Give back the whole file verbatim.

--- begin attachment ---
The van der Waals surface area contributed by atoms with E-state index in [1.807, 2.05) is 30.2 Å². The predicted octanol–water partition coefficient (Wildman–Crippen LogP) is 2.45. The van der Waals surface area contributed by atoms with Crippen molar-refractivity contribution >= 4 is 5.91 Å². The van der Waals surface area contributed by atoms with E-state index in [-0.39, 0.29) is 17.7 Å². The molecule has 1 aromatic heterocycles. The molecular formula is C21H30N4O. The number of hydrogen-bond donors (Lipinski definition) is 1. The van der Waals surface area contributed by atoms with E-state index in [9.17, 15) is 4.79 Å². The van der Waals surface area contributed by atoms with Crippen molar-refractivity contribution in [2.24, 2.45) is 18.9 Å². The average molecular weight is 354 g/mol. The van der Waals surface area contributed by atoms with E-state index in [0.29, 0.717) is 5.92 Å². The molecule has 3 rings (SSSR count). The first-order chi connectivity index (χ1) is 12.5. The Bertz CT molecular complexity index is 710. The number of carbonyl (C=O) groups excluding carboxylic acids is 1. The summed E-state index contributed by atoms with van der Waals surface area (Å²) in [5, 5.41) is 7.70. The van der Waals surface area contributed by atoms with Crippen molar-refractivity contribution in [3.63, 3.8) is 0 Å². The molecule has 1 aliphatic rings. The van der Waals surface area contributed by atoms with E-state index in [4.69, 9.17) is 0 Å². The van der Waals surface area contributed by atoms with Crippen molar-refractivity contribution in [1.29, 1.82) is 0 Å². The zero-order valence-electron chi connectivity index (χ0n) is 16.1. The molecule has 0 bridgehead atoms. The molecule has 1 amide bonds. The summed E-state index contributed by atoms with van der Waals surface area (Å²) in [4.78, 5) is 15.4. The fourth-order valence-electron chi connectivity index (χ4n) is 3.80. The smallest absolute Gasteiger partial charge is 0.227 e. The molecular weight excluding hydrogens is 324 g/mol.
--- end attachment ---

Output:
The van der Waals surface area contributed by atoms with E-state index in [1.807, 2.05) is 30.2 Å². The predicted octanol–water partition coefficient (Wildman–Crippen LogP) is 2.45. The van der Waals surface area contributed by atoms with Crippen molar-refractivity contribution >= 4 is 5.91 Å². The van der Waals surface area contributed by atoms with E-state index in [-0.39, 0.29) is 17.7 Å². The molecule has 1 aromatic heterocycles. The molecular formula is C21H30N4O. The number of hydrogen-bond donors (Lipinski definition) is 1. The van der Waals surface area contributed by atoms with E-state index in [9.17, 15) is 4.79 Å². The van der Waals surface area contributed by atoms with Crippen molar-refractivity contribution in [2.24, 2.45) is 18.9 Å². The average molecular weight is 354 g/mol. The van der Waals surface area contributed by atoms with E-state index in [0.29, 0.717) is 5.92 Å². The molecule has 3 rings (SSSR count). The first-order chi connectivity index (χ1) is 12.5. The Bertz CT molecular complexity index is 710. The number of carbonyl (C=O) groups excluding carboxylic acids is 1. The summed E-state index contributed by atoms with van der Waals surface area (Å²) in [5, 5.41) is 7.70. The van der Waals surface area contributed by atoms with Crippen molar-refractivity contribution in [3.63, 3.8) is 0 Å². The molecule has 1 aliphatic rings. The van der Waals surface area contributed by atoms with E-state index in [4.69, 9.17) is 0 Å². The van der Waals surface area contributed by atoms with Crippen molar-refractivity contribution in [1.29, 1.82) is 0 Å². The zero-order valence-electron chi connectivity index (χ0n) is 16.1. The molecule has 0 bridgehead atoms. The molecule has 1 amide bonds. The summed E-state index contributed by atoms with van der Waals surface area (Å²) in [4.78, 5) is 15.4. The fourth-order valence-electron chi connectivity index (χ4n) is 3.80. The smallest absolute Gasteiger partial charge is 0.227 e. The molecular weight excluding hydrogens is 324 g/mol.